Friday, October 26, 2012

Celebrate #ChampagneDay with the Barons

Happy Champagne Day!  Today is the day to celebrate and drink Champagne.

Champagne can only come from the Champagne region of France and is produced with or more of these three grapes: Chardonnay, Pinot Noir and Pinot Meunir. Blanc de Blancs is 100% Chardonnay, Blanc de Noir is 100% Pinot Noir, Rose which is usually made by blending in a small amount of red wine and Non-Vintage Champagne is usually a blend of the three grapes  from various vintages.

I was fortunate enough to get invited to a Barons De Rothschild Champagne launch a few months back.  What a privilege that was!!!  The Champagne - out of this world and Philippe Sereys de Rothschild was such a nice down to earth person to spend the afternoon with!

The Rothschild family have been in and out of Champagne for a long time. About 7-8 years ago the different branches of the family that produce wine got together and began talking about producing Champagne and moved forward with the project.

The first thing they knew they had to lock in was the supply.  The Champagne demand has grown over the years, but the region as not.  The key is to get a good supply in quality, regularly and for the long term.

They traveled all over the region and quite quickly pinned down a small region in the southern part of Champagne called Cote des Blancs south of Epernay which is the kingdom of Chardonnay and began speaking to growers.  That was the beginning.

Their Champagnes are predominantly Chardonnay.  Their Rose  85% Chardonnay and 15% Pinot Noirl, the Brut being 60% Chardonnay.l Regulation in the region has Non-Vintage Champagne resting in the cellars 3 years before it is released.  The Rothschild Champagnes are kept for 5-6 years because they want them to mature slowly.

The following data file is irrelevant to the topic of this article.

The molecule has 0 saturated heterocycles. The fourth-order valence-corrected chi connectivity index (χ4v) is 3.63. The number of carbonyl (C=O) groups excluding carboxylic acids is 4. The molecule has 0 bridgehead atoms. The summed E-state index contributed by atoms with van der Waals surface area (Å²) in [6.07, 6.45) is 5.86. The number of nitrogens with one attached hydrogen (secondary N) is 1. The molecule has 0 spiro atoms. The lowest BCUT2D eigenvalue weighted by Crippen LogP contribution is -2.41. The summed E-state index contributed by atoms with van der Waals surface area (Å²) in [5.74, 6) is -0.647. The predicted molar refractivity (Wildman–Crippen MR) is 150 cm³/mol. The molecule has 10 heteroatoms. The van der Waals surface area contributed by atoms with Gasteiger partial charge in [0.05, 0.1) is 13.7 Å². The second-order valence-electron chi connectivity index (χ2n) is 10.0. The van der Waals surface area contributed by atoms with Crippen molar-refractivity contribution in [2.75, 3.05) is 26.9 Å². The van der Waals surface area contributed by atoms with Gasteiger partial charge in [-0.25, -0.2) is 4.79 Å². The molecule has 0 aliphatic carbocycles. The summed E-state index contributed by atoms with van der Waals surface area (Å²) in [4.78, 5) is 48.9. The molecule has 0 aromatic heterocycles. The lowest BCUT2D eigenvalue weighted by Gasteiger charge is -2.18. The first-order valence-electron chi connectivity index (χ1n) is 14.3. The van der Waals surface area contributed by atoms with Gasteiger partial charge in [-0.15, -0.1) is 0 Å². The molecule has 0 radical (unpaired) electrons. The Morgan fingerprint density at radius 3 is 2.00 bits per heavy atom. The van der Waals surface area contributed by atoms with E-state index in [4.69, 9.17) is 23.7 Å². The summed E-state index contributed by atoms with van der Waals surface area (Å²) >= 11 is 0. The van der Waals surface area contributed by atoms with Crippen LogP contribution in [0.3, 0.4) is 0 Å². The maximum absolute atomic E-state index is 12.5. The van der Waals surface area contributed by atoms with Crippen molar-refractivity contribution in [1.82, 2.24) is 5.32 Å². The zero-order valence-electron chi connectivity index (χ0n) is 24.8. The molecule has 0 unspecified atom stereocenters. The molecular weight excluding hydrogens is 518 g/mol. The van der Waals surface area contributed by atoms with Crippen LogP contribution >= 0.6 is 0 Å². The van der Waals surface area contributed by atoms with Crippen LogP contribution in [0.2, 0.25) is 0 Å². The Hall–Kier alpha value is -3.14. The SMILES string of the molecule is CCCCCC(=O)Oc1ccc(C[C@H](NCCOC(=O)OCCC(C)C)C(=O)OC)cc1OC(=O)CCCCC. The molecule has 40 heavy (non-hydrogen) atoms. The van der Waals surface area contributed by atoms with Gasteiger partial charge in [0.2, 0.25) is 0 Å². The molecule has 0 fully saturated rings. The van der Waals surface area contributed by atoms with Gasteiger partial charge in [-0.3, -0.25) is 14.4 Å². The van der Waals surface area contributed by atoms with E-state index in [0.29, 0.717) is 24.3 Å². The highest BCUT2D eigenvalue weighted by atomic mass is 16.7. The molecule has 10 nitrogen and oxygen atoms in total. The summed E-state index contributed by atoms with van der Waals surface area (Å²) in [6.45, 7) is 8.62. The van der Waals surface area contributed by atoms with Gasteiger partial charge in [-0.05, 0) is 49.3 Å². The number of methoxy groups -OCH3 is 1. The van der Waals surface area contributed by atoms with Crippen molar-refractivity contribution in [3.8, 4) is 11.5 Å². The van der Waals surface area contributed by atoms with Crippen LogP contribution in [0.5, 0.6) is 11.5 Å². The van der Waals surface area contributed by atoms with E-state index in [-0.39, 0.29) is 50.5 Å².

I was really impressed with their Champagnes.  When Philippe said they searched out for someone with a "Masters of Balance & Drinkability" he wasn't kidding and it is reflected in the glass.

Champagne Barons de Rothschild Brut is a blend of 60% Chardonnay and 40% Pinot Noir and Pinot Meunier.  The Pinot Noir and Pinot Meunir come mainly from the area of Verzenay, Ay, Mareuilsur-Ay and Bouzy.  Pale golden yellow in color, producing beautiful fine bubbles.  Very well balanced with hints of pears and hazelnut with some floral notes.

The Rose Champagne was a beautiful salmon color.  This blend is 85% Chardonnay and 15% Pinot Noir from Montagne de Reims including  5%-6% vinified as red wine. Aromas of rose petal, wild strawberry with soft effervescence.  This was served with Wild Salmon with Morel Cream Sauce and Rhubarb Tart (not together) and paired lovely with both dishes.

Blanc de Blancs, 100% Chardonnay with 40% reserve wine shows delicate beautiful tight bubbles. Smooth with notes of fresh pears and tropical fruit.

These Champagnes range in price from $100 - $125. They are the perfect way to celebrate any occasion!

Whatever Champagne you are drinking on this Champagne Day...Cheers!

Thank you to Pasternak Wine Imports for inviting me to this wonderful lunch



3 comments:

John Sperr said...

There are seven grape varieties permitted in the production of French Champagne, not just three as you state.

Debbie Gioquindo said...

John, the other grapes such as Meslier, Arbanne, and Pinot Blanc are still permitted if they are grown. They can not be replanted. So if they were there they can be added, but most quality houses only use the three.

John Sperr said...

People have been rejuvenating the old varieties while the wine laws of France are currently undergoing contentious revisions. I think you will see more hectares planted in the future. Those fortunate enough to have these varieties have taken a renewed interest in them and find a ready market for the unique champagnes they make -- there's nothing cheap or inferior about them. They are made with the same methods and to the same quality standards that the big Champagne producers must adhere to. Advances in viticulture have made them just as reliable to bring to maturity as the big three.

The big houses are concerned about year to year consistency and their marketing budget, not breaking new ground and experimenting with small batch production. They safely follow the tried and true path laid out years ago that carefully regulates the quality and supply of Champagne on the world market.

Drappier Quattuor IV is fairly well distributed in this country, a blanc de blancs blend of Arbane, Petit Meslier, Pinot Blanc, and Chardonnay.